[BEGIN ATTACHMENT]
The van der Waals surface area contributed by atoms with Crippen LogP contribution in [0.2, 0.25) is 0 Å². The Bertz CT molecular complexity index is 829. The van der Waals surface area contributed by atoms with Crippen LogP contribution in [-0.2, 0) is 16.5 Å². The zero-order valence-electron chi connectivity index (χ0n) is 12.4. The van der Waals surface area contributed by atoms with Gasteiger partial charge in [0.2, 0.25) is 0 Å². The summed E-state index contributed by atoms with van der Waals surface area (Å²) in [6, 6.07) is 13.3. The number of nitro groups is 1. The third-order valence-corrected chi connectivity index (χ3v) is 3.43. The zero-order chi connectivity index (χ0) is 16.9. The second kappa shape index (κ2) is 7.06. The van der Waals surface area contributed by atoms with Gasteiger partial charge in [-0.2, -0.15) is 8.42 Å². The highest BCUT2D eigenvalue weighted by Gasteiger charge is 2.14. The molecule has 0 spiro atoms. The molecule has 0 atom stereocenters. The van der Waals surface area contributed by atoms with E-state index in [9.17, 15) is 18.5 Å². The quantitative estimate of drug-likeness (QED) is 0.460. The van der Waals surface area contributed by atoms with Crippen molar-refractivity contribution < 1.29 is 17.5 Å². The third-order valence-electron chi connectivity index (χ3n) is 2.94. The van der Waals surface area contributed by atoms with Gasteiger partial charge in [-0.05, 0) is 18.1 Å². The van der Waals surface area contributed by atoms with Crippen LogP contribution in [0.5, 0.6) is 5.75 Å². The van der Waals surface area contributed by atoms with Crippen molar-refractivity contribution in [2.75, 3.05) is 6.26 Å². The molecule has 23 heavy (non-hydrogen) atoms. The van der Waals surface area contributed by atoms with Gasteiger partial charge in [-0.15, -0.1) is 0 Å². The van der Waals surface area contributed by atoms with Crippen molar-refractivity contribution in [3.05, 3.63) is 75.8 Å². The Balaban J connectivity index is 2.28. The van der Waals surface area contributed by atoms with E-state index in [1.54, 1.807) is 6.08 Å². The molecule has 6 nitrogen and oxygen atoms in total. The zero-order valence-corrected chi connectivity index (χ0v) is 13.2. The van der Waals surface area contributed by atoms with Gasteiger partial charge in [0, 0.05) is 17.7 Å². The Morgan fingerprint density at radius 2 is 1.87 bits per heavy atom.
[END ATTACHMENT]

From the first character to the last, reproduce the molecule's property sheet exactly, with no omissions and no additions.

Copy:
The van der Waals surface area contributed by atoms with Crippen LogP contribution in [0.2, 0.25) is 0 Å². The Bertz CT molecular complexity index is 829. The van der Waals surface area contributed by atoms with Crippen LogP contribution in [-0.2, 0) is 16.5 Å². The zero-order valence-electron chi connectivity index (χ0n) is 12.4. The van der Waals surface area contributed by atoms with Gasteiger partial charge in [0.2, 0.25) is 0 Å². The summed E-state index contributed by atoms with van der Waals surface area (Å²) in [6, 6.07) is 13.3. The number of nitro groups is 1. The third-order valence-corrected chi connectivity index (χ3v) is 3.43. The zero-order chi connectivity index (χ0) is 16.9. The second kappa shape index (κ2) is 7.06. The van der Waals surface area contributed by atoms with Gasteiger partial charge in [-0.2, -0.15) is 8.42 Å². The highest BCUT2D eigenvalue weighted by Gasteiger charge is 2.14. The molecule has 0 spiro atoms. The molecule has 0 atom stereocenters. The van der Waals surface area contributed by atoms with E-state index in [9.17, 15) is 18.5 Å². The quantitative estimate of drug-likeness (QED) is 0.460. The van der Waals surface area contributed by atoms with Crippen molar-refractivity contribution < 1.29 is 17.5 Å². The third-order valence-electron chi connectivity index (χ3n) is 2.94. The van der Waals surface area contributed by atoms with Gasteiger partial charge in [-0.05, 0) is 18.1 Å². The van der Waals surface area contributed by atoms with Crippen LogP contribution in [0.5, 0.6) is 5.75 Å². The van der Waals surface area contributed by atoms with Crippen molar-refractivity contribution in [2.75, 3.05) is 6.26 Å². The molecule has 23 heavy (non-hydrogen) atoms. The van der Waals surface area contributed by atoms with Gasteiger partial charge in [-0.15, -0.1) is 0 Å². The van der Waals surface area contributed by atoms with Crippen molar-refractivity contribution in [3.05, 3.63) is 75.8 Å². The Balaban J connectivity index is 2.28. The van der Waals surface area contributed by atoms with E-state index in [1.54, 1.807) is 6.08 Å². The molecule has 6 nitrogen and oxygen atoms in total. The zero-order valence-corrected chi connectivity index (χ0v) is 13.2. The van der Waals surface area contributed by atoms with Gasteiger partial charge in [0, 0.05) is 17.7 Å². The Morgan fingerprint density at radius 2 is 1.87 bits per heavy atom.